This D2C startup is tapping tech to solve fast-fashion woes, help tailors find work

Fashion is the second largest online category after electronics, and in an influencer-driven world of social media, we are becoming insatiable consumers of fast fashion and, at the same time, its critics. We want the simplicity of fast fashion but also the uniqueness of tailor-made outfits.

Founded in 2019 by Soumajit Bhowmik and Durga Dash, Bengaluru-based Styched is a direct-to-consumer (D2C) brand that uses technology to solve fashion puzzles.

Fast fashion is a design, manufacturing and marketing method that focuses on producing high-volume, generally low-quality clothing. Because of the way it works now, the the textile industry has become one of the worst polluters in the world and determinants of climate change.

The global fast fashion market is it is expected to grow to $ 163,468.5 million in 2025 at a rate of 19 percent. The market is therefore expected to grow at a CAGR of 5.3% from 2025 and reach $ 211,909.7 million in 2030, according to a report by Research And Markets.

According to an Avendus report titled “D2C Brands Disrupting the Next Decade of Shopping”, availability of cheap labor, yarn materials and proximity to Bangladesh, the world textile hubcaused the proliferation of fast fashion in India.

Soumajit explains the problems related to fast fashion. “Any fashion brand would have between 50 and 500 different types of styles each season. Because of the way it works, they have to spend a lot on warehousing, for bulk production, for storage them and then liquidating the inventory. Once liquidated, only then can they start a new season, “says Soumajit Your story.

“We thought we had to solve this problem,” he continues. “We have a mandate to upload 1,000-2,000 designs to our website every week. So people can update and see new designs every week. There is no seasonality that we follow “.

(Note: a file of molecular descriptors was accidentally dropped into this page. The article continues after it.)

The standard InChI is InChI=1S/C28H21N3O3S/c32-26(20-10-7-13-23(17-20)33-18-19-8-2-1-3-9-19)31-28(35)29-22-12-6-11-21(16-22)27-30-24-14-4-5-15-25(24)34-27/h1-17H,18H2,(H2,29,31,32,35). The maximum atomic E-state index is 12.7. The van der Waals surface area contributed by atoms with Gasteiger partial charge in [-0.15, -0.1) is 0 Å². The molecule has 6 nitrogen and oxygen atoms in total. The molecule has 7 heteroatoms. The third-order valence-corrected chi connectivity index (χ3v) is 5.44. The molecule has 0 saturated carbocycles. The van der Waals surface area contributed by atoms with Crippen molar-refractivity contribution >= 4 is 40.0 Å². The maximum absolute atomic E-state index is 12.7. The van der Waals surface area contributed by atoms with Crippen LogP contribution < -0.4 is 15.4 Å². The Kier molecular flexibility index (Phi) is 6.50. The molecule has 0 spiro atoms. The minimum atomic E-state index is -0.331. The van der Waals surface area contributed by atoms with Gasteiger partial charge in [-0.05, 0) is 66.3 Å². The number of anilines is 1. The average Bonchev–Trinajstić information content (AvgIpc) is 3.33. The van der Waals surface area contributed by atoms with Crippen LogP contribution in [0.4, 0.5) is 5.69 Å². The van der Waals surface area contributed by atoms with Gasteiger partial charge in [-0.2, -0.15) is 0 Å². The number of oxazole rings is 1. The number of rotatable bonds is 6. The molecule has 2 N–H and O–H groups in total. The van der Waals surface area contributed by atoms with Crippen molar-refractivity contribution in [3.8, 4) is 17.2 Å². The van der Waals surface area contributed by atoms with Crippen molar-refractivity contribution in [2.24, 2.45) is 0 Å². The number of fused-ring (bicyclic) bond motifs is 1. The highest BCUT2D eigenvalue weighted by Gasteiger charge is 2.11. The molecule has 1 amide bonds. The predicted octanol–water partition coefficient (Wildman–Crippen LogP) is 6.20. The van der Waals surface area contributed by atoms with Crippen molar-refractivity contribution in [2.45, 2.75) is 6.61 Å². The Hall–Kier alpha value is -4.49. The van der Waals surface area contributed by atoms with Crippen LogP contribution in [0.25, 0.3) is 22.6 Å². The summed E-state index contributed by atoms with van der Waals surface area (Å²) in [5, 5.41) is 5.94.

Styched says its proprietary production-on-demand technology helps ensure zero inventory, zero waste, zero liquidation and zero inventory.

The startup has developed back-end intelligence that breaks fabrics into scalable patterns. The company also has a backend based on machine learning and artificial intelligence (artificial intelligence) that improves delivery efficiency.

“It doesn’t matter how many orders we receive in a day, we can produce and ship it within 24-48 hours and no matter what the design is, we can make one piece or 1000 pieces of a design, ”says Soumajit.

Tailored to perfection

Styched’s latest innovation is a mobile application that allows tailors across India to find sewing tasks on line.

“Think of a brand like Bewakoof, it has nearly 500 tailors. This adds a lot of fixed costs to businesses and we don’t know how fast we’ll scale up, “Soumajit explains.

Bewakoof.com is a Mumbai-based D2C clothing platform offering creative and quirky fashion at affordable prices.

“So, we created something like a Uber but for tailors“He adds.

Styched has found traction during the COVID-19 pandemic as the blockades have put many tailors out of work. Almost overnight, demand for school and university uniforms declined along with clothing orders for weddings and other special occasions.

“I suffered heavy losses during the lockdown, my little factory was about to close. It was then that I collaborated with Sytched. Thanks to stable and consistent orders, my craftsmen have jobs, ”says Kurshid Alam Kurshid, a tailor who works with Styched.